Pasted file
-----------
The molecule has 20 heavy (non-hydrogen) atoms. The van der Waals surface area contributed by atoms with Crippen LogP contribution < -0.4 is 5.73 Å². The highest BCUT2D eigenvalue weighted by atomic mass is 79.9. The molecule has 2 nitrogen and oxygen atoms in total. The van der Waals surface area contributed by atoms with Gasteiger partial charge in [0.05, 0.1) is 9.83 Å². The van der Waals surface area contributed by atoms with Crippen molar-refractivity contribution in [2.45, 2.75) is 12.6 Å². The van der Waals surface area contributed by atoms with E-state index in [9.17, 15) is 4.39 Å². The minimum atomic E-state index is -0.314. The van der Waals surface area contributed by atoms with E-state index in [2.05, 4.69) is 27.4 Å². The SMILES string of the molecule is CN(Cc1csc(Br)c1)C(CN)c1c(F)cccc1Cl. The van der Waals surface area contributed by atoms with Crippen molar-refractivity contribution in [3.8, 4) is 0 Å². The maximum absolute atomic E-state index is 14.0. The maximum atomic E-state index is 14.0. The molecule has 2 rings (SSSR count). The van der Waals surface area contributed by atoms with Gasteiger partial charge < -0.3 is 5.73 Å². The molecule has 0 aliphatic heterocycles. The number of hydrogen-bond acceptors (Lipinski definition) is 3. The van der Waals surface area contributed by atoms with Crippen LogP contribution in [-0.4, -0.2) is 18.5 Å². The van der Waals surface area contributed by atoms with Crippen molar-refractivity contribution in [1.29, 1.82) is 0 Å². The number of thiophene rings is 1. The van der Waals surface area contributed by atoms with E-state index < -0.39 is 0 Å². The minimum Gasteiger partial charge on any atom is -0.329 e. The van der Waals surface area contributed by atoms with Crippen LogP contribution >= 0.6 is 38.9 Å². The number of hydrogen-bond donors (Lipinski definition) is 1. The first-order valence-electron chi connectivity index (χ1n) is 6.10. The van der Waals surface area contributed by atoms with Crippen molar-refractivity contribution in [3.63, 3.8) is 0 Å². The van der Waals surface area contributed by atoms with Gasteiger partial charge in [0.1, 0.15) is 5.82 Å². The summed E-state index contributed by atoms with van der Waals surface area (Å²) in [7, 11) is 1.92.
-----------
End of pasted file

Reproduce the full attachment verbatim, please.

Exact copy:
The molecule has 20 heavy (non-hydrogen) atoms. The van der Waals surface area contributed by atoms with Crippen LogP contribution < -0.4 is 5.73 Å². The highest BCUT2D eigenvalue weighted by atomic mass is 79.9. The molecule has 2 nitrogen and oxygen atoms in total. The van der Waals surface area contributed by atoms with Gasteiger partial charge in [0.05, 0.1) is 9.83 Å². The van der Waals surface area contributed by atoms with Crippen molar-refractivity contribution in [2.45, 2.75) is 12.6 Å². The van der Waals surface area contributed by atoms with E-state index in [9.17, 15) is 4.39 Å². The minimum atomic E-state index is -0.314. The van der Waals surface area contributed by atoms with E-state index in [2.05, 4.69) is 27.4 Å². The SMILES string of the molecule is CN(Cc1csc(Br)c1)C(CN)c1c(F)cccc1Cl. The van der Waals surface area contributed by atoms with Crippen molar-refractivity contribution in [3.8, 4) is 0 Å². The maximum absolute atomic E-state index is 14.0. The maximum atomic E-state index is 14.0. The molecule has 2 rings (SSSR count). The van der Waals surface area contributed by atoms with Gasteiger partial charge < -0.3 is 5.73 Å². The molecule has 0 aliphatic heterocycles. The number of hydrogen-bond acceptors (Lipinski definition) is 3. The van der Waals surface area contributed by atoms with Crippen LogP contribution in [-0.4, -0.2) is 18.5 Å². The van der Waals surface area contributed by atoms with Crippen molar-refractivity contribution in [1.29, 1.82) is 0 Å². The number of thiophene rings is 1. The van der Waals surface area contributed by atoms with E-state index < -0.39 is 0 Å². The minimum Gasteiger partial charge on any atom is -0.329 e. The van der Waals surface area contributed by atoms with Crippen LogP contribution >= 0.6 is 38.9 Å². The number of hydrogen-bond donors (Lipinski definition) is 1. The first-order valence-electron chi connectivity index (χ1n) is 6.10. The van der Waals surface area contributed by atoms with Crippen molar-refractivity contribution in [3.63, 3.8) is 0 Å². The van der Waals surface area contributed by atoms with Gasteiger partial charge in [0.1, 0.15) is 5.82 Å². The summed E-state index contributed by atoms with van der Waals surface area (Å²) in [7, 11) is 1.92.